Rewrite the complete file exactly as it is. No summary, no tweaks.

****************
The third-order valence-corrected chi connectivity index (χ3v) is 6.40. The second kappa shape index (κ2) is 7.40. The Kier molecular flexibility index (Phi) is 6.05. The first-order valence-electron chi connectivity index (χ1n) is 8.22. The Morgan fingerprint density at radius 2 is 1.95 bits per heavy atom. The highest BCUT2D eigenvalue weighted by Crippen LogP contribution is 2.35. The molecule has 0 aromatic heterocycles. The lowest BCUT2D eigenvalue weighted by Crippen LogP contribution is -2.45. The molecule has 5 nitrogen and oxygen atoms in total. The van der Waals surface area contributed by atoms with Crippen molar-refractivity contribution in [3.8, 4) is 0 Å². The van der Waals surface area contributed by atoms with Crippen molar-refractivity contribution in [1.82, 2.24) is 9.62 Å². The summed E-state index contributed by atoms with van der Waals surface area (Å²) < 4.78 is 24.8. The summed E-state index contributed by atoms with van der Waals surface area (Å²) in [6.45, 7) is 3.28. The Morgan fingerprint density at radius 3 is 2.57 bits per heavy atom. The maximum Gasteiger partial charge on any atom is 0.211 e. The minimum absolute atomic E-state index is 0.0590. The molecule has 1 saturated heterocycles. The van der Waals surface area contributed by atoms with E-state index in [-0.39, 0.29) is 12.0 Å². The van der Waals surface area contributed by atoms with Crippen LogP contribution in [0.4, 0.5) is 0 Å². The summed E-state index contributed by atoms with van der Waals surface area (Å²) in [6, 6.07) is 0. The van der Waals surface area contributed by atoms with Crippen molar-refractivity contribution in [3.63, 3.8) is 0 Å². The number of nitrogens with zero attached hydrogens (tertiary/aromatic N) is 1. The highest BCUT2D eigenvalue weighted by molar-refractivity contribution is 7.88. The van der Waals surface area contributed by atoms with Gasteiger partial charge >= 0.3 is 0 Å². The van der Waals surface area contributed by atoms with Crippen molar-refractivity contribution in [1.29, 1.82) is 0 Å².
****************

The third-order valence-corrected chi connectivity index (χ3v) is 6.40. The second kappa shape index (κ2) is 7.40. The Kier molecular flexibility index (Phi) is 6.05. The first-order valence-electron chi connectivity index (χ1n) is 8.22. The Morgan fingerprint density at radius 2 is 1.95 bits per heavy atom. The highest BCUT2D eigenvalue weighted by Crippen LogP contribution is 2.35. The molecule has 0 aromatic heterocycles. The lowest BCUT2D eigenvalue weighted by Crippen LogP contribution is -2.45. The molecule has 5 nitrogen and oxygen atoms in total. The van der Waals surface area contributed by atoms with Crippen molar-refractivity contribution in [3.8, 4) is 0 Å². The van der Waals surface area contributed by atoms with Crippen molar-refractivity contribution in [1.82, 2.24) is 9.62 Å². The summed E-state index contributed by atoms with van der Waals surface area (Å²) < 4.78 is 24.8. The summed E-state index contributed by atoms with van der Waals surface area (Å²) in [6.45, 7) is 3.28. The Morgan fingerprint density at radius 3 is 2.57 bits per heavy atom. The maximum Gasteiger partial charge on any atom is 0.211 e. The minimum absolute atomic E-state index is 0.0590. The molecule has 1 saturated heterocycles. The van der Waals surface area contributed by atoms with E-state index in [-0.39, 0.29) is 12.0 Å². The van der Waals surface area contributed by atoms with Crippen LogP contribution in [0.4, 0.5) is 0 Å². The summed E-state index contributed by atoms with van der Waals surface area (Å²) in [6, 6.07) is 0. The van der Waals surface area contributed by atoms with Crippen molar-refractivity contribution in [3.63, 3.8) is 0 Å². The number of nitrogens with zero attached hydrogens (tertiary/aromatic N) is 1. The highest BCUT2D eigenvalue weighted by molar-refractivity contribution is 7.88. The van der Waals surface area contributed by atoms with Gasteiger partial charge >= 0.3 is 0 Å². The van der Waals surface area contributed by atoms with Crippen molar-refractivity contribution in [1.29, 1.82) is 0 Å².